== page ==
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And Advocate of humble life, I now
Will force

upon

his notice; undeterred By the example of his own pure course, And that respect and deference which a soul May fairly claim, by niggard age enriched In what it values most-the love of God And his frail creature Man ;-but ye shall hear. I talk-and ye are standing in the sun Without refreshment!”

Saying this he led Towards the Cottage ;-homely was the spot; And, to my feeling, ere we reached the door, Had almost a forbidding nakedness ; Less fair, I grant, even painfully less fair, Than it appeared when from the Valley's brink We had looked down

upon

it. All within, As left by that departed company, Was silent; and the solitary clock Ticked, as I thought, with melancholy sound. Following our Guide we clomb the cottage stairs And reached a small apartment dark and low, Which was no sooner entered than our Host Said gaily, “This is my domain, my cell,

M

My hermitage, my cabin, what you will.
I love it better than a snail his house.
But now Ye shall be feasted with our best.”
So, with more ardour than an unripe girl
Left one day mistress of her mother's stores,
He went about his hospitable task.
My eyes were busy, and my thoughts no less,
And pleased I looked upon my grey-haired Friend
As if to thank him; he returned that look,
Cheered plainly, and yet serious. What a wreck
We had around us ! scattered was the floor,
And, in like sort, chair, window-seat, and shelf,
With books, maps, fossils, withered plants and flowers,
And tufts of mountain moss; and here and there
Lay, intermixed with these, mechanic tools,
And scraps of paper,--some I could perceive
Scribbled with verse: a broken angling-rod
And shattered telescope, together linked
By cobwebs, stood within a dusty nook ;
And instruments of music, some half-made,
Some in disgrace, hung dangling from the walls.
-But speedily the promise was fulfilled,
A feast before us, and a courteous Host

Inviting us in glee to sit and eat.
A napkin, white as foam of that rough brook
By which it had been bleached, o'erspread the board ;
And was itself half-covered with a load
Of dainties,-oaten bread, curds, cheese, and cream,
And cakes of butter curiously embossed,
Butter that had imbibed a golden tinge,
A hue like that of yellow meadow flowers
Reflected faintly in a silent pool.
Nor lacked, for more delight on that warm day,
Our Table, small parade of garden fruits,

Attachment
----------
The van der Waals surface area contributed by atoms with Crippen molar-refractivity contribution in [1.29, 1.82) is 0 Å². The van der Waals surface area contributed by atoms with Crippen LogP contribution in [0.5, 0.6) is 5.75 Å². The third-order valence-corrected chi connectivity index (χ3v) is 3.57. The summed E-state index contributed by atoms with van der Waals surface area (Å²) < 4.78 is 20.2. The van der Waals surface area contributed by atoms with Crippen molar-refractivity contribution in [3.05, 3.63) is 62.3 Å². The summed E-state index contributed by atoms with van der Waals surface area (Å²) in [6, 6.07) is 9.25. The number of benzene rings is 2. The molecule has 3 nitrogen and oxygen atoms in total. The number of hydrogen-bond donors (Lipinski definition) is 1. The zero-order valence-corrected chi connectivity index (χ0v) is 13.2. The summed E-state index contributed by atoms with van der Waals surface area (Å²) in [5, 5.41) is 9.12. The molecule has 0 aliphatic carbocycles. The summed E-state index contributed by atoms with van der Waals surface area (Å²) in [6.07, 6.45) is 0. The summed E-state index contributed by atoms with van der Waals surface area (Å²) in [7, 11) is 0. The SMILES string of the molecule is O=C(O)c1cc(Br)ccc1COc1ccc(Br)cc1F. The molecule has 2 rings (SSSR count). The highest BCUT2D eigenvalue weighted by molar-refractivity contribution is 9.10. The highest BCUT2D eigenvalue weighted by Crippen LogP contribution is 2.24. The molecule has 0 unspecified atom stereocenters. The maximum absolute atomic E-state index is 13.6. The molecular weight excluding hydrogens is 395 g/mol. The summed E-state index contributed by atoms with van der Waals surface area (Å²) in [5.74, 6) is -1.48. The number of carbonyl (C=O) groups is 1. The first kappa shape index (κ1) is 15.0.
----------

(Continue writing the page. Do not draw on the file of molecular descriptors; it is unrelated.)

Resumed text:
And whortle-berries from the mountain-sides.
The Child, who long ere this had stilled his sobs,
Was now a help to his late Comforter,
And moved a willing Page, as he was bid,
Ministering to our need.

In genial mood
While at our pastoral banquet thus we sate
Fronting the window of that little Cell,
I could not ever and anon forbear
To glance an upward look on two huge Peaks,
That from some other Vale peered into this.
“ Those lusty Twins on which your eyes are cast,"

Exclaimed our Host, “ if here you dwelt, would be
Your prized Companions.—Many are the notes
Which in his tuneful course the wind draws forth
From rocks, woods, caverns, heaths, and dashing shores ;
And well those lofty Brethren bear their part
In the wild concert-chiefly when the storm
Rides high; then all the upper air they fill
With roaring sound, that ceases not to flow,
Like smoke, along the level of the blast
In mighty current; theirs, too, is the song
Of stream and headlong flood that seldom fails ;
And, in the grim and breathless hour of noon,
Methinks that I have heard them echo back
The thunder's greeting :-nor have Nature's laws
Left them ungifted with a power to yield
Music of finer frame; a harmony,
So do I call it, though it be the hand
Of silence, though there be no voice ;—the clouds,
The mist, the shadows, light of golden suns,
Motions of moonlight, all come thither—touch,
And have an answer—thither come, and shape
A language not unwelcome to sick hearts
And idle spirits :—there the sun himself

At the calm close of summer's longest day
Rests his substantial Orb;-between those heights
And on the top of either pinnacle,
More keenly than elsewhere in night's blue vault,
Sparkle the Stars as of their station proud.
Thoughts are not busier in the mind of man
Than the mute Agents stirring there :-alone
Here do I sit and watch.—”

With brightening face
The Wanderer heard him speaking thus, and said,
“ Now for the Tale with which you threatened us !”
“ In truth the threat escaped me unawares
And was forgotten. Let this challenge stand
For my excuse, if what I shall relate
Tire your attention.-Outcast and cut off
As we seem here, and must have seemed to you
When ye looked down upon us from the crag,
Islanders of a stormy Mountain sea,
We are not so ;-perpetually we touch
Upon the vulgar ordinance of the world,
And he, whom this our Cottage hath to-day
Relinquished, was dependant for his bread
Upon the laws of public charity.

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